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PeterPiper's picture

Christmas Bread recipe

January 6, 2011 - 11:18am -- PeterPiper
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Hi everyone,


This year I decided to update an old family recipe for Christmas bread to make it a little more manageable.  It came out well and I'm happy to share the recipe here.  Even though the holidays are over this makes a good weekend breakfast bread.  I've got the full step-by-step on my blog here along with some other recipes.  If anyone makes this, let me know and I'd love to see some pictures.  Enjoy!

PMcCool's picture
PMcCool

This weekend's baking included Bernard Claytons Pain Allemande aux Fruits.  It's a marvelously fragrant bread, containing lemon zest, orange juice, anise seed, cinnamon, figs, raisins, apricots, prunes, almonds, hazelnuts, butter and other good things.  I made a double batch, since I tend to make a mess in the process of getting everything prepped.  Might as well have four loaves for my efforts as two, right?  Plus, I can give some for gifts and still have some for myself.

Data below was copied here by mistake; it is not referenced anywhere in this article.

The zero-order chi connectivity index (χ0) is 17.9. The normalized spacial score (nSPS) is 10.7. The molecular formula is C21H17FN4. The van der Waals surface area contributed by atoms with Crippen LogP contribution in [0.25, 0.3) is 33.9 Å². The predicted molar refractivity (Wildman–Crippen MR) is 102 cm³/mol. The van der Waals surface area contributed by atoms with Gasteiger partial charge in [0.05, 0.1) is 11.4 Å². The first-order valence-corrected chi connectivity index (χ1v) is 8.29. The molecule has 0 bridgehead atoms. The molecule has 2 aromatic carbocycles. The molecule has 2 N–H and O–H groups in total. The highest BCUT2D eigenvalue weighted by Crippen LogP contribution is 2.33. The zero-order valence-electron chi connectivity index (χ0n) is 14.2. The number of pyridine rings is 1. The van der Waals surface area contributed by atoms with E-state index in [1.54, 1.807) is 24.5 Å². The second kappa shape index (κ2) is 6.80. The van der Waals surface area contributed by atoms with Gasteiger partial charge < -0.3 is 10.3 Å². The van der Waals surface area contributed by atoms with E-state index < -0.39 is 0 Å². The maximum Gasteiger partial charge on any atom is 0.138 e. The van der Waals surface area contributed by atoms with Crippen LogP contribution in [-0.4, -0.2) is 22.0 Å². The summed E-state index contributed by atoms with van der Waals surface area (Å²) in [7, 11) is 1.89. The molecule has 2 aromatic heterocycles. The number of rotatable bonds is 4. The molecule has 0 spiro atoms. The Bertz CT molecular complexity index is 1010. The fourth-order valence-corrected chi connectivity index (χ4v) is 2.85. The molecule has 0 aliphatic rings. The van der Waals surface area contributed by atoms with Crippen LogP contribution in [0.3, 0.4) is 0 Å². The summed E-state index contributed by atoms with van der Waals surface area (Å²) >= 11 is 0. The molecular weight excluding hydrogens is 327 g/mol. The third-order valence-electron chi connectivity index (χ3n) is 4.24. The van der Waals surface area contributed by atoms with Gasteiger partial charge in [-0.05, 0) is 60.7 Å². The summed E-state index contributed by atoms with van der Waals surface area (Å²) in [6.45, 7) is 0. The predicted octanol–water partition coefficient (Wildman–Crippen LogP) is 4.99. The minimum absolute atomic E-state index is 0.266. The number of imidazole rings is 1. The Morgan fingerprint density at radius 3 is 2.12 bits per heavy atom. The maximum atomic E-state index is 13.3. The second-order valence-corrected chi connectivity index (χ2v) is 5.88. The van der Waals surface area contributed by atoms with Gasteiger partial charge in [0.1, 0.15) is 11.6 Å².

It is delightful with just a smear of butter, or toasted.  For me, it has the appeal of fruit and spice, without the cloying flavor or overwhelming sweetness of most fruitcakes.


Here's the dough at the end of the bulk rise, just about to make a break for freedom:


Doubled, and then some


The fruit mixture: figs, apricots, raisins and prunes:


Frut mix


 


This shows the dough with the first one-third of the fruit, ready incorporation:


Dough and fruit


Fruit mixed in, dough shaped and panned:


The dough in the pans


Second rise complete and ready for the oven:


Ready for the oven


And the finished bread:


All done!


 


Oh, and I baked off Leader's pain de campagne that was begun last evening:


Leader's pain de campagne


Not a bad day in the kitchen!

gianfornaio's picture

To soak? Not to soak?

January 24, 2008 - 7:42pm -- gianfornaio
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I'm going to try to replicate an incredible apricot-sage hearth bread I had a couple of years ago at New Pioneer Co-op in Iowa City, IA; I'm just trying to figure out whether I should soak the apricots or otherwise prepare them before throwing them into the dough. Has anyone tried both who can compare the options, or does anyone swear by one technique or the other? Should I expect them (if unsoaked) to draw moisture out of the dough?

Any observations from experience would be welcome.

manuela's picture
manuela

I found instructions to make an apple bread in a vintage American cook book by J. L. Croly (1870) which simply indicated to use 1 part of pureed stewed apples and two parts of flour plus salt and yeast, using either white or Graham flour.

The result is a really good bread. Full recipe is here http://bakinghistory.wordpress.com/2007/07/14/apple-bread/

(This is my entry for Bread Baking Day # 2 themed "Bread with Fruit" by Becke of Columbus Foodie)


 

apple bread

 

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